What we don’t know about diversity in newsrooms
A new study released by Harvard University’s Shorenstein Center on Media, Politics and Public Policy may be most surprising for what it didn’t find. In the wake of a particularly hostile and divisive 2016 presidential campaign replete with harassment and internet trolling, “In the Shadow of Kerner: Fifty Years Later, Newsroom Diversity and Equity Stall” set out to investigate 15 major news outlets in order to learn more about the gender and racial makeup of their political press corps and to measure whether or not news coverage of race and politics had improved since the groundbreaking 1968 findings of the Kerner Commission, which famously found that our nation was moving toward “two societies, one black, one white — separate and unequal” and that the news media, with its lack of diversity, was partly to blame.
Farai Chideya, a seasoned journalist and commentator and author of the new report, begins by outlining “new threats” and the various ways in which women journalists and journalists of color have been targeted more and more in an increasingly hostile political environment, including “harassment by interview subjects and hostile news consumers” and “conflict and sometimes harassment in newsrooms.” Clearly, political reporting is taxing for these groups. The report sets out to discover whether more diverse teams of reporters did a better job covering the election despite such increasing obstacles. The 2016 election “was a master class in American politics,” said Chideya, a 2017 Shorenstein fellow, “and I don’t think a lot of us [journalists] passed the final exam.” But getting data was intended only as a first step.
“The point wasn’t to get numbers for numbers’ sake,” said Chideya. “The point was to use the numbers to do a deeper analysis,” and ultimately to examine whether more diverse newsrooms covered the election with more “nuance,” as she put it. But the study never got that far.
Instead, the most significant finding was that most of the outlets on Chideya’s list declined to provide any data at all. Of 15 newsrooms queried, just four offered up the requested information, a breakdown of their political reporting teams by race and gender: USA Today (which responded quickly and thoroughly, the report notes), The New York Times, The Washington Post, and NPR. Three additional outlets — PBS NewsHour, the Los Angeles Times, and NBC — provided partial data that was different from what was requested. The majority, however, declined to share any numbers at all, a fact that’s even more surprising given that these are major outlets that undoubtedly had the resources to do so: NBC, The Wall Street Journal, CBS, BuzzFeed, ABC News, MSNBC, CNN, Fox News, and Time magazine. In fact, a third of the non-respondents didn’t even bother to reply to the Shorenstein Center’s requests.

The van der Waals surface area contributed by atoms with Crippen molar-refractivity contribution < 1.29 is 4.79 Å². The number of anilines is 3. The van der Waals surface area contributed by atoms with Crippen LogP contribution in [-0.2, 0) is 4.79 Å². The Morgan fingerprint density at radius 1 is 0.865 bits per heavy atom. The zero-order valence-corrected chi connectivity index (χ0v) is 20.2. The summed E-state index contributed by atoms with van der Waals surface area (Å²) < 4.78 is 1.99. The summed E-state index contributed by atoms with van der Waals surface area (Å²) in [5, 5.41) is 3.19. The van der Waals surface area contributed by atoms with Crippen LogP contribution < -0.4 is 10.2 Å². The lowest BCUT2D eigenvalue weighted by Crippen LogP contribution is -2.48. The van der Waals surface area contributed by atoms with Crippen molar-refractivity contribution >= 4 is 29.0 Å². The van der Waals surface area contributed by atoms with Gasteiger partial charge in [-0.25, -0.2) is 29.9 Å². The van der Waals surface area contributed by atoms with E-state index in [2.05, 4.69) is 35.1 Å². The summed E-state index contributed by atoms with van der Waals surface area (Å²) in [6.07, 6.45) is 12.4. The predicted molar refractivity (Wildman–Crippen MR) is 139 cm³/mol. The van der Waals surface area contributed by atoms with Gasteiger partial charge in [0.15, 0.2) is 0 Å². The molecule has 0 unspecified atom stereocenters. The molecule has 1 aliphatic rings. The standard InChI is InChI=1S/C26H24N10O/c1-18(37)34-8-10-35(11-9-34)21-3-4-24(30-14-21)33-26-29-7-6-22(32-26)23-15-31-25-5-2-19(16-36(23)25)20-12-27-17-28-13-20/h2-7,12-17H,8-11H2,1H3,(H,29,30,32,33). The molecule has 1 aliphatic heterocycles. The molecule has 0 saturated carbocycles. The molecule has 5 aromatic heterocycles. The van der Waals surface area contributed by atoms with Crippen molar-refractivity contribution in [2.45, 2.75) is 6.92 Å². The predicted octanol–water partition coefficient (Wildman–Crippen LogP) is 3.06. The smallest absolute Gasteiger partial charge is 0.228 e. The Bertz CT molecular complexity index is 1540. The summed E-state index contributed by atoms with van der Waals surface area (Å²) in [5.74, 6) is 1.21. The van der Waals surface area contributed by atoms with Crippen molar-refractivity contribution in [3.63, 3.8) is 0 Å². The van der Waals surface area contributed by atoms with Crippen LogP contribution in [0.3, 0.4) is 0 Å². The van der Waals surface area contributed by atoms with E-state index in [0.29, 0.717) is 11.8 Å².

“We contacted multiple people over a span of two months,” said Chideya. “Some of them were people I knew. At NBC, for example, someone said they’d give me the numbers, but then NBC Corporate made it clear that those numbers weren’t going to be forthcoming.” The study also notes that it was “difficult to get reporters and editors to talk about the issue. Often, they would do so only if they were on background or off the record.”
“If this industry is going to say we’re here to stand up to the truth,” said Chideya, “then we have to stand up to the truth that our newsrooms are hiding numbers and preventing a deeper analysis. We can’t preach the gospel of transparency and accountability and then not practice it ourselves.”
Of those who did provide data, The New York Times had the least diversity of all, with political reporting teams that remained 90 percent white and 70 percent male. Chideya was not surprised. “One of the things that happens at powerful, legacy news organizations is that there are sometimes clearly defined career paths and people get to stay in their positions.” With few new hires, it’s basically “people sitting on power … probably a lot of veteran reporters who’d racked up miles on the campaign trail.” The takeaway, said Chideya, is that such organizations “have to be a lot more deliberate in putting diversity in the mix.… Think about who you’re putting on the election beat, and why you’re putting them there. In a country as divided as this one is, it’s important.”
The most promising numbers came from the Los Angeles Times, which reported an editorial staff that was 65 percent white and 35 percent nonwhite. (The Times did not provide data for political teams specifically.) In terms of gender diversity, NPR ranked highest, with political reporting teams made up of 60 percent women. When asked why she thought that was so, Chideya, who is a former host of NPR’s News & Notes, pointed to a conscious effort by executives like Keith Woods, the company’s vice president for newsroom training and diversity. “They’ve struggled as everyone else has,” said Chideya, “but they’ve put in the time to think about what diversity means to them as an institution.”
“In retrospect,” the report concludes, “the Kerner Commission report seems almost hopeful.” At least it presents the issues “clearly and with the expectation that the rallying cry will produce action.” In contrast, the Shorenstein study found a surprising lack of urgency in today’s newsrooms; an unwillingness to address, much less resolve, the problem.
The report also offers a variety of creative solutions, from mandatory transparency of diversity metrics by major awards committees such as Pulitzer and DuPont, to creating more pipelines for diverse hiring and retention, such as the Ida B. Wells Society for Investigative Reporting, founded by New York Times investigative reporter Nikole Hannah-Jones in 2016. Change doesn’t just happen, said Chideya. “Diversity is the result of many small decisions.”
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